Counter at the Tn Pin, can't figure out how it works

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Hi Im trying to make an frecuencymeter and I need to detect an edge to define the period and then the frecuency.

Im working with STK600 + Atmega2560, I been reading the datasheet to figure out how to do this.

One of the things I need is to use one of the timers as a counter of external inputs (in my case the rising edges). In the datasheet they said how to configure the timer to use an external clock and how to make it count on the low or high state, and even on an edge, they said that it can be done, and it will use the Tn pin as the input.

The thing is that I dont know which is the Tn Pin.

How can I set it up, or to what port I should be looking at.

Sorry for my poor english.

Thanks for you time!

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T0, T1, etc are surely show on the chip pin out on page 2 of the datasheet .

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For the timer that has the T1 pin, go to that timer chapter in the specification sheet; Go to the register descriptions at the end of that chapter. There, you will see a listing of what each bit in each register does. Surely you will find some bits that control how that external clock input behaves.

There may also be a separate chapter on Clock Sources and Prescalers. Check there if you don't find the information at the end of the timer chapter.

Jim

 

Until Black Lives Matter, we do not have "All Lives Matter"!

 

 

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ka7ehk wrote:
For the timer that has the T1 pin, go to that timer chapter in the specification sheet; Go to the register descriptions at the end of that chapter. There, you will see a listing of what each bit in each register does. Surely you will find some bits that control how that external clock input behaves.

There may also be a separate chapter on Clock Sources and Prescalers. Check there if you don't find the information at the end of the timer chapter.

Jim

Wow! you really memorized the datasheets, I found the information about the registers I need to change in order to work as I want, my problem was that they always said "using the Tn pin" so I had no idea.

And thanks to Clawson now I know that in the early page 2 they have a diagram of the pins and there's many called T0 ... T5.

Now I guess that each one of those pins correspons to the timer/counter with the seam number?

Finally I gonna start writing code. just that little question to be sure what I'm doing.

thanks to both of your time and quick answers!!

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Atmel tend to use notations such as PORTn to refer to a generic register that has several instances. It is up to you to substitute the correct number instead of "n".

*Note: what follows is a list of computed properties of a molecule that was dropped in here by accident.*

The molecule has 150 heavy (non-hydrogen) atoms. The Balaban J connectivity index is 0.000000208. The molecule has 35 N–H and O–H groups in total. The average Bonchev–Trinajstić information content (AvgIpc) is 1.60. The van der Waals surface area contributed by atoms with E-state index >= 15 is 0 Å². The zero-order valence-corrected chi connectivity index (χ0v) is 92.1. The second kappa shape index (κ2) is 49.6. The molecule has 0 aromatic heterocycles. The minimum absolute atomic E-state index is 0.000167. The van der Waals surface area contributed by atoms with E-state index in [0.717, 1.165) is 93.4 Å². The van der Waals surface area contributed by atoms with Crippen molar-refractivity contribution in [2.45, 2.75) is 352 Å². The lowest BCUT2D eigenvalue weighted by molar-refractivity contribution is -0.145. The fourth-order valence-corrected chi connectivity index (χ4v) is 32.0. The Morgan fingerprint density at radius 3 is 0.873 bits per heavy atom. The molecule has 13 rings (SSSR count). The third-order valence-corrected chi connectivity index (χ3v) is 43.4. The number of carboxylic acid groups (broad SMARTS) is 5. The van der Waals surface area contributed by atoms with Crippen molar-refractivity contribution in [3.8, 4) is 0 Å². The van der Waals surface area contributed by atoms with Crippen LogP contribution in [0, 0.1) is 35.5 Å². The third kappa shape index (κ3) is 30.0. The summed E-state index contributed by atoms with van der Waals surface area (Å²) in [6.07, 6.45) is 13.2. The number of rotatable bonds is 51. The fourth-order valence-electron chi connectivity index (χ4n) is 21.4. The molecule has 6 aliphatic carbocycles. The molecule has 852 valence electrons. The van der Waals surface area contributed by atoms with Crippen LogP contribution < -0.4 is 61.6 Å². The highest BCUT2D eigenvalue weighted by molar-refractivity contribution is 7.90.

Jim

 

Until Black Lives Matter, we do not have "All Lives Matter"!

 

 

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ka7ehk wrote:
Atmel tend to use notations such as PORTn to refer to a generic register that has several instances. It is up to you to substitute the correct number instead of "n".

Jim

Thanks Jim! then Im correct about that the T1 corresponds to the one that will be used in case Im using Timer1 ... Correct?

thanks for the time you've spend.

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Check the block diagram for the counter. I think you are correct but not absolutely true.

By the way, none of us have "memorized " the specification sheets. All of the ATmega and ATtiny spec sheets have the same format and follow the same rules.

Jim

 

Until Black Lives Matter, we do not have "All Lives Matter"!

 

 

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ka7ehk wrote:
Check the block diagram for the counter. I think you are correct but not absolutely true.

By the way, none of us have "memorized " the specification sheets. All of the ATmega and ATtiny spec sheets have the same format and follow the same rules.

Jim

Well after some hours coding I have some idea of what Im doing thanks for the help you provided!

And now I can see that the structure of the datasheet is not that complex, thanks again!

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Quote:

Thanks Jim! then Im correct about that the T1 corresponds to the one that will be used in case Im using Timer1 ... Correct?


It might be that on a single timer you can select multiple outputs. You should be able to find if this is possible by checking the datasheet in the explanation section, or if you look in registers description. There it could have a table that states what bits select what input pins.

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meslomp wrote:
Quote:

Thanks Jim! then Im correct about that the T1 corresponds to the one that will be used in case Im using Timer1 ... Correct?


It might be that on a single timer you can select multiple outputs. You should be able to find if this is possible by checking the datasheet in the explanation section, or if you look in registers description. There it could have a table that states what bits select what input pins.

Yes, I can do it all in the seam counter.. using the overflow and the event capture on rising edge interrupts.

I'm trying to get my 2x16 LCD to work now.. so newbie, a lot to learn!

Thanks for all the help.